I’ve been thinking a lot about it recently, where it is that unquantifiable & innate understanding of the web and what it’s doing to modern life & business. As in, “He really gets it. Let’s hire him”.
Rand wrote an interesting post about people who get it and how you should look to identify them and surround yourselves with them if you want to have a successful business. Which I agree with and thinks make sound sense. But, at the same time, I’ve also been wondering whether it doesn’t come with a silent sh prefixed to it, mainly due to a few websites that I’ve come across recently.
First there was the excellent web without sense which perfectly parodies so much of the crap that surrounds the web. As does Business Guys On Business Trips – anyone who works in digital marketing, or even just marketing, will recognise the Bullshit 2.0 that these cartoons lampoon. And most recently of course there was The internet is shit which should really be self explanatory.
What all of these do is puncture the groupthink and mass assumptions that often surround the web, and expecially those areas of it which relate to marketing. And, to a large degree I agree with a lot of what these sites are saying which may seem strange for someone working, as I do, for a digital marketing agency. But actually, I think it’s essential: not only do I (I hope) get it, I also realise that a lot of it is shit.
How can this be possible? How can I be drinking (and passing round) the internet Kool-Aid at the same time as spiking it? Easily. If I wasn’t I’d end up overdosing on the Kool-Aid which is very easy to do.
For example people like Robert Scoble are often lauded for getting it and, indeed,often seem to spend a lot of time highlighting others who don’t get it, something that I myself was recently accused of doing in the comments of this post. But in fact Scoble (whom I really do admire) and others like him often end up falling into a dangerous form of groupthink where new equals excellent and niche means revolutionary. Which is where people like the (excellent) Drama 2.0 come in.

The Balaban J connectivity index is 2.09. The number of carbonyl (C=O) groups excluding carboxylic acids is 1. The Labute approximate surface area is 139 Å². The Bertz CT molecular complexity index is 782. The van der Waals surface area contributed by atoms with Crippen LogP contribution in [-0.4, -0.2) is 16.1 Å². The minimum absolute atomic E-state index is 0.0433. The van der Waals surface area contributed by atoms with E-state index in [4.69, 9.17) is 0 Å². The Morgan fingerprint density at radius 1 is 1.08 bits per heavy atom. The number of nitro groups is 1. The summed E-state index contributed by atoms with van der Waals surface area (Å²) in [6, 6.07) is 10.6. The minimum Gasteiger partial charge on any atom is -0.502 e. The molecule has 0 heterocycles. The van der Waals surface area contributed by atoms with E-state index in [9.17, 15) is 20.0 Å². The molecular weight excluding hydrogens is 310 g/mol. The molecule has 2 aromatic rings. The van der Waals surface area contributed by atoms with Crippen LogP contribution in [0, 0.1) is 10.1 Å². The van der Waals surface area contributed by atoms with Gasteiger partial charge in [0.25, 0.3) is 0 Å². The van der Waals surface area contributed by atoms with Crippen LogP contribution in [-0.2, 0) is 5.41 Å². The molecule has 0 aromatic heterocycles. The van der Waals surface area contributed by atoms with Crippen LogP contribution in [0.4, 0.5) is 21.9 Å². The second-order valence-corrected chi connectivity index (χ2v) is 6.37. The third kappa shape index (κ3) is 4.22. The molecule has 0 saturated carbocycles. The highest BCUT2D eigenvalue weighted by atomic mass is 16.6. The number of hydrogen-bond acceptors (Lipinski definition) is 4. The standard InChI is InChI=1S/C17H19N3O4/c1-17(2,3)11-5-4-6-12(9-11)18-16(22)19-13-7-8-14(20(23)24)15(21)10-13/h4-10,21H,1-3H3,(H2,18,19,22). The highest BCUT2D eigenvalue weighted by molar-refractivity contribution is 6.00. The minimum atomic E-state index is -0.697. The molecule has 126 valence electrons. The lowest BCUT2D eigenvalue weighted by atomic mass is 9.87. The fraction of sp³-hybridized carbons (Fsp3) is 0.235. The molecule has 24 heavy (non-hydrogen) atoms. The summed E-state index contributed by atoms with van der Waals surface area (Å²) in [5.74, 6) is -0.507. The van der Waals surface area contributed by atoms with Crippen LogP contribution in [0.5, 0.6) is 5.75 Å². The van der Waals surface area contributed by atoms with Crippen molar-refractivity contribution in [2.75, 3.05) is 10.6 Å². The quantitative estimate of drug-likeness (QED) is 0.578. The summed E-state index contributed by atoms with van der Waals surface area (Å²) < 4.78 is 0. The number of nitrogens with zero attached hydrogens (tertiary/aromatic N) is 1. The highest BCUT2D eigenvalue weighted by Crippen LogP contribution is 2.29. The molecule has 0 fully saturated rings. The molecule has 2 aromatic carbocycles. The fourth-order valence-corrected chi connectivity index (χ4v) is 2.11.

He (at least I assume it’s a he) writes about the hype that surrounds the web and then gives it a massive reality slap-down. And in many ways I think that he gets it more than anyone else I regularly read on the web: because not only does he get it, he also realises that it isn’t enough on its own and that whilst hype can fill a million blogs, it’s never likely to fill a bank account.
So whilst I think that it’s essential for almost anyone working in retail, media, marketing or a hundred other sectors to have some understanding of it, and how it is changing the rules of the game, I also think it’s essential to retain a healthy dose of cynicism. Because until Twitter starts making money, Facebook works out how to monestise its audience, more people read blogs than national newspapers and TV advertising stops working, it will only be part of the picture.
Sheep picture by valentinapowers on flickr